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The Lithuanian government removed a Belarusian firm from the tender process for a Gas Interconnector Poland-Lithuania (GIPL) construction contract due to its business ties with Russian companies and contacts with individuals deemed as posing risks, according to documents available to BNS.
Belarusians removed from GIPL tender due to ties with Russia
© Reuters / Scanpix

A consortium of Kaunas-based KRS and Belarus' pipeline construction company Beltruboprovodstroy submitted the lowest price offer, at around 74.9 million euros, for the contract but was removed from the bidding process due to national security concerns.

According to information available to BNS, the government ruled in early July that a deal with the consortium would not be in line with national security interests.

The Cabinet made the decision based on an opinion issued on June 20 by a special governmental commission vetting deals by strategic companies.

Links with Gazprom

The government notes that GIPL builders would be given access to strategic infrastructure, including the pipeline, taps, the Jauniunai gas compressor station, and the Santaka cross-border metering station equipment, and a gas transmission pipeline remote control information system.

The government says in its resolution, which was not made public, the Belarusian firm has links with foreign government bodies or natural or legal persons of these states that pose a threat to national security.

According to the commission's opinion, seen by BNS, Beltruboprovodstroy's main customers are Russian and Belarusian enterprises, including Gazprom companies from which it derives the most revenue.

The State Security Department (VSD) says in its report to the commission that Beltruboprovodstroy has business links with Gazprom, Stroytransgaz, and Rosneftegazstroy, and has accreditations not only from Gazprom, but also from Transneft and Rosneft. The Belarusian company is involved in Russia's strategic energy projects, such as the Yamal–Europe gas pipeline.

According to the intelligence agency, this increases the risk of the re-allocation of the company's resources and of delays in the implementation of the project in Lithuania. Moreover, the head of the Belarusian company's representative office in Lithuania maintains contacts with people who may cause damage to the implementation of the project. These individuals are not named in the document.

VSD has said on numerous occasions that Russian intelligence bodies have a special interest in Lithuania's strategic projects and uses other countries' resources to gather information abroad. Belarus is an important ally of Russia.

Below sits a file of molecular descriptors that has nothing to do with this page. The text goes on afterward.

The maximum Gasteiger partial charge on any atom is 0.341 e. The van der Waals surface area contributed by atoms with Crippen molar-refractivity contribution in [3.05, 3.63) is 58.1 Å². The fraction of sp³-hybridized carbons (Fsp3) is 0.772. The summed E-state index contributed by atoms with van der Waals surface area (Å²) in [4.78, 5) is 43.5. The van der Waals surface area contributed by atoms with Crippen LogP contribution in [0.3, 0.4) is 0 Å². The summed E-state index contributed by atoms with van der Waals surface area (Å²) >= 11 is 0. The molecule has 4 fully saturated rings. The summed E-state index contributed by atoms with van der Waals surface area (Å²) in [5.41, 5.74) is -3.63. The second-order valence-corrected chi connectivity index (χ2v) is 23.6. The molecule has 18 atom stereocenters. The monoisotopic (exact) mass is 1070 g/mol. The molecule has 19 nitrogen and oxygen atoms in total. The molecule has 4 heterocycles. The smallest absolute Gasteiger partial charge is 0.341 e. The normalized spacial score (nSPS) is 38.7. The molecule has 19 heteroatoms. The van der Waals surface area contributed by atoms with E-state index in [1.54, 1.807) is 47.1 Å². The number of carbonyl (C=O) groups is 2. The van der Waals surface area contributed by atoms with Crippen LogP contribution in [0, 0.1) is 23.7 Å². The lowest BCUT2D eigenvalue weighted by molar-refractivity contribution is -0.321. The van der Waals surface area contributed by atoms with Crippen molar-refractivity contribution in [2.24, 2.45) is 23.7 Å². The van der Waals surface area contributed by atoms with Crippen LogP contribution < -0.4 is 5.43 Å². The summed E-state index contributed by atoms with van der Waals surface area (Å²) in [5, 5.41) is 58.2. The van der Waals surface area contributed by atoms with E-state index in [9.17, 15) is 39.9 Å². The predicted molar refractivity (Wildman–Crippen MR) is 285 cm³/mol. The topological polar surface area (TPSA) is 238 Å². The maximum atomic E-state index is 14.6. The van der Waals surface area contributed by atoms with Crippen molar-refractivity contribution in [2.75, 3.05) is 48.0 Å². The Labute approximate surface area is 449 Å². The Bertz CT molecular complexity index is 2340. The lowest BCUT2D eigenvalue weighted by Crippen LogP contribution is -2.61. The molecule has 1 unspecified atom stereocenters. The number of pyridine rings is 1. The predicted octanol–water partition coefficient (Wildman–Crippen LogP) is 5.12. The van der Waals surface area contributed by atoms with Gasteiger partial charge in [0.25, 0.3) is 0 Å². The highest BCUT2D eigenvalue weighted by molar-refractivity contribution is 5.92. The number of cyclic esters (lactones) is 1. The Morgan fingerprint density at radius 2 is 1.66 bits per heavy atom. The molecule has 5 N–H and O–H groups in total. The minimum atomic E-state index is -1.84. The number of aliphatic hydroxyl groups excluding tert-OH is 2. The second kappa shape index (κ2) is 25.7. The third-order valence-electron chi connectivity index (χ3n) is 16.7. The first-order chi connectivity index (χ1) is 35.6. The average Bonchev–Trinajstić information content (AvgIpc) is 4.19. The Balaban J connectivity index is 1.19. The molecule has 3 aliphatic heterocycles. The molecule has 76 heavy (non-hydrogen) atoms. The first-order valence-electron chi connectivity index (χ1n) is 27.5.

Lithuania drawing up a reply to Belarus' note

In late July, Belarus' Foreign Ministry handed a protest note to Lithuania's chargé d'affaires in Minsk over what it described as "interference in a commercial transaction". Neither side gave details as to what deal was referred to.

Lithuania's Foreign Ministry has told BNS that it is drawing up its reply to the neighboring country's note.

"We would like to underline that transactions with foreign companies that are vetted under the law on the protection of objects of importance to ensuring national security are subject to the same requirements as transactions with Lithuanian companies," the ministry told BNS.

Following the rejection of KRS' offer, the gas transmission system operator Amber Grid named Lithuania's gas pipeline and engineering network construction company Alvora, the runner-up bidder, as the winner of the contract.

However, Poland's Rafako, which bid jointly with Lithuania's MT Group, said it believed that Alvora might pose a threat to national security.

Spain's infrastructure, renewable energy, and technology group Elecnor, yet another bidder, is not happy with the results of the bidding process either, because its final offer was rejected as not meeting the requirements. In May, the Spanish group submitted a claim to Amber Grid, but the latter did not satisfy it.

"In this case, all of Amber Grid's decisions and actions point to the company's unwillingness to ensure fair competition; its actions are very formal, clearly aimed at rejecting Elecnor's final bid, which is unacceptable," Elecnor said in a document, a copy of which is available to BNS.

Elecnor maintains that its final offer did not differ substantially from the initial one which was recognized as eligible. The Spanish company considered taking legal action, but decided not to hinder the implementation of the project of national importance, the company's representatives have confirmed to BNS.

Alvora, which bid jointly with Siauliu Dujotiekio Statyba (Siauliai Gas Pipeline Construction), was named the winner after being cleared by the special governmental commission in late July.

Government Vice-Chancellor Alminas Maciulis, who heads of the commission, has told BNS that the Amber Grid was allowed to sign the contract, worth 79.85 million euros excluding VAT and 96.6 million euros including VAT, with Alvora, which operates in the Belarusian market, but was issued "with very clear recommendations on potential risk management measures".

Amber Grid's shareholders are yet to give the go-ahead on August 28 before the deal can be signed. Construction work is expected to begin in the fall.

Lithuania's HSC Baltic and Greece's J&P-Avax also bid for the contract.

The Lithuanian part of the project calls for building a 165-kilometer gas transmission pipeline from the Jauniunai compressor station in the district of Sirvintos to the Holowczyce gas compressor station in Poland.

The GIPL project is estimated to cost 500 million euros in total, including up to 136 million euros in Lithuania.

BNS
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